Keeping a journal of your parenting activities is a great way to safeguard your parental rights. If the other parent challenges your parental rights in court by falsely accusing you of not being involved or being a negligent parent, you can use your parenting journal entries to prove your commitment and dedication to your children as one of their primary caretakers.
If you can see the benefit of using a parenting journal like this, here are a few things to keep in mind:
It's not a massive commitment: When most people think about journaling, they think about boring hours sitting over a notebook recording the intimate details of their lives. But this is not what it's like to journal about your parenting time. In fact, a child care journal can be as simple as typing a few notes into the calendar of your smartphone. Or, just write a line or two in a simple notepad.
Write down the essentials: Some parents like to make their parenting journal more involved and creative, but if you keep to the essentials, it's enough. Write down the date, the activities you did with or for your children, and any other relevant notes. You might want to also take note of any behavioral concerns or questions you may have for the other parent. Make note of instances in which the other parent violates the parenting agreement, for example, by being late to pick up or drop off your children.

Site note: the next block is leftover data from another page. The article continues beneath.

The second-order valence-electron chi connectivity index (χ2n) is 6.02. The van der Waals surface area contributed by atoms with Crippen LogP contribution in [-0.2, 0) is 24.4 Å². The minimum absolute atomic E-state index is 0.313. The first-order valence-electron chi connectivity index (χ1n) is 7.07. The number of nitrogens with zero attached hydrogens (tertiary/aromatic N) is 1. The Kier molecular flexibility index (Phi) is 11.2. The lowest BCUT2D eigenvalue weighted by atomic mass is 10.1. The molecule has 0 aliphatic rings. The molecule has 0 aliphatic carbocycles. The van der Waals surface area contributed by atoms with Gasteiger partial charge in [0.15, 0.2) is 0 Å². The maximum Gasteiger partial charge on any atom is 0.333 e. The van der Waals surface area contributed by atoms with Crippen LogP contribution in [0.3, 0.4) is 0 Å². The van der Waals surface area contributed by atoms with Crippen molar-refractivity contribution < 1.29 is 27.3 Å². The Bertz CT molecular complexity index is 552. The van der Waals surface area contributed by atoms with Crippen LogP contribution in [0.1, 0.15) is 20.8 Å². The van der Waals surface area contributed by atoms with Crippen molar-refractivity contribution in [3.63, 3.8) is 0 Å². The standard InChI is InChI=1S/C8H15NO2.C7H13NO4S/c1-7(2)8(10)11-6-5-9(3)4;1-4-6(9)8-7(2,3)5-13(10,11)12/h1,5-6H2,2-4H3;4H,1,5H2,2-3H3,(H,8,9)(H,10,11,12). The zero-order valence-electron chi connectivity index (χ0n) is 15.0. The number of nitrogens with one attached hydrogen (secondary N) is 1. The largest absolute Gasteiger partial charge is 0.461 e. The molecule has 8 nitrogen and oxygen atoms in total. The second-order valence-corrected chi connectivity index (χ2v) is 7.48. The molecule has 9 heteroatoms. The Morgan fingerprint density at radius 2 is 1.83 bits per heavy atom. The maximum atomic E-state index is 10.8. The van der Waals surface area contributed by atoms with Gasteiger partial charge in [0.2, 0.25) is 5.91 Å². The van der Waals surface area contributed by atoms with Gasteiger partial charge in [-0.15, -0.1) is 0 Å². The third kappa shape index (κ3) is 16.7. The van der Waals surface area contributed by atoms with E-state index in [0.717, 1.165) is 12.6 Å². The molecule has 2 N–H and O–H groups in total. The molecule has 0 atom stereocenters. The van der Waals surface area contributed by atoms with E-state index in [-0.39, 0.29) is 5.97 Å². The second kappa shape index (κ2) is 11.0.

Include photos: Photos are another great way to document your activities with your kids. Simply snapping a dated photo of your children and saving it to your smartphone is enough. If it's ever required, you can match up those photos with your parenting journal at a later time.
Keep a parenting journal while you're married: Married parents may also want to keep a parenting journal. You never know if your marriage will endure. This journal could serve as proof that you participated as a primary caretaker if push comes to shove in court during an unexpected divorce.
If you're parenting rights are being challenged, having a parenting journal will certainly help. However, no matter what kind of evidence is involved in your child custody matter, you can benefit from learning more about your rights and options under California family law.